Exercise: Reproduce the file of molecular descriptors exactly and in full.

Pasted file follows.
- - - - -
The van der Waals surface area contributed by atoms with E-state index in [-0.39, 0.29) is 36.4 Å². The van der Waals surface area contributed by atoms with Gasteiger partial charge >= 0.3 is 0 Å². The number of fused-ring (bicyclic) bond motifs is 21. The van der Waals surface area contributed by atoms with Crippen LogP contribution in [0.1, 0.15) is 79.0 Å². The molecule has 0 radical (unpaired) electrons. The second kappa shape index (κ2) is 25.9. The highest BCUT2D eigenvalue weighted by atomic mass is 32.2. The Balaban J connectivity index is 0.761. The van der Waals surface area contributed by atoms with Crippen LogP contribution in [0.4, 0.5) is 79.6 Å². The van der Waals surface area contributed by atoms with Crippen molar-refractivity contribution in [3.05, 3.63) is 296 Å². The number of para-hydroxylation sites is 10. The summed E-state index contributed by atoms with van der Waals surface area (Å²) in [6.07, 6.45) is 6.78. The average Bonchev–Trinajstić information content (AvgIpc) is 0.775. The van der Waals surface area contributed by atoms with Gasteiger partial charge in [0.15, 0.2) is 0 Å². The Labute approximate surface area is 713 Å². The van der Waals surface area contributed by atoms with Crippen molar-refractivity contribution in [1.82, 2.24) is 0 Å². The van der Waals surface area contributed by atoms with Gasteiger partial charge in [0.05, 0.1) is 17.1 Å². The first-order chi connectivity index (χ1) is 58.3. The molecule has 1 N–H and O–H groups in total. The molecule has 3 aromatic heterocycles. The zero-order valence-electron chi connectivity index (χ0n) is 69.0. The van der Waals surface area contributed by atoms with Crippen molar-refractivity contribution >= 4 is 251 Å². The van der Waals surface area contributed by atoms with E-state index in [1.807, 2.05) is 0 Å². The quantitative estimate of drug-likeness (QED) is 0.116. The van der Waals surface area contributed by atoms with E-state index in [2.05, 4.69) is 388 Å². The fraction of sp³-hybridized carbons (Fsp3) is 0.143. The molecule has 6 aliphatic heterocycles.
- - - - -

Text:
The van der Waals surface area contributed by atoms with E-state index in [-0.39, 0.29) is 36.4 Å². The van der Waals surface area contributed by atoms with Gasteiger partial charge >= 0.3 is 0 Å². The number of fused-ring (bicyclic) bond motifs is 21. The van der Waals surface area contributed by atoms with Crippen LogP contribution in [0.1, 0.15) is 79.0 Å². The molecule has 0 radical (unpaired) electrons. The second kappa shape index (κ2) is 25.9. The highest BCUT2D eigenvalue weighted by atomic mass is 32.2. The Balaban J connectivity index is 0.761. The van der Waals surface area contributed by atoms with Crippen LogP contribution in [0.4, 0.5) is 79.6 Å². The van der Waals surface area contributed by atoms with Crippen molar-refractivity contribution in [3.05, 3.63) is 296 Å². The number of para-hydroxylation sites is 10. The summed E-state index contributed by atoms with van der Waals surface area (Å²) in [6.07, 6.45) is 6.78. The average Bonchev–Trinajstić information content (AvgIpc) is 0.775. The van der Waals surface area contributed by atoms with Gasteiger partial charge in [0.15, 0.2) is 0 Å². The Labute approximate surface area is 713 Å². The van der Waals surface area contributed by atoms with Crippen molar-refractivity contribution in [1.82, 2.24) is 0 Å². The van der Waals surface area contributed by atoms with Gasteiger partial charge in [0.05, 0.1) is 17.1 Å². The first-order chi connectivity index (χ1) is 58.3. The molecule has 1 N–H and O–H groups in total. The molecule has 3 aromatic heterocycles. The zero-order valence-electron chi connectivity index (χ0n) is 69.0. The van der Waals surface area contributed by atoms with Crippen molar-refractivity contribution >= 4 is 251 Å². The van der Waals surface area contributed by atoms with E-state index in [1.807, 2.05) is 0 Å². The quantitative estimate of drug-likeness (QED) is 0.116. The van der Waals surface area contributed by atoms with E-state index in [2.05, 4.69) is 388 Å². The fraction of sp³-hybridized carbons (Fsp3) is 0.143. The molecule has 6 aliphatic heterocycles.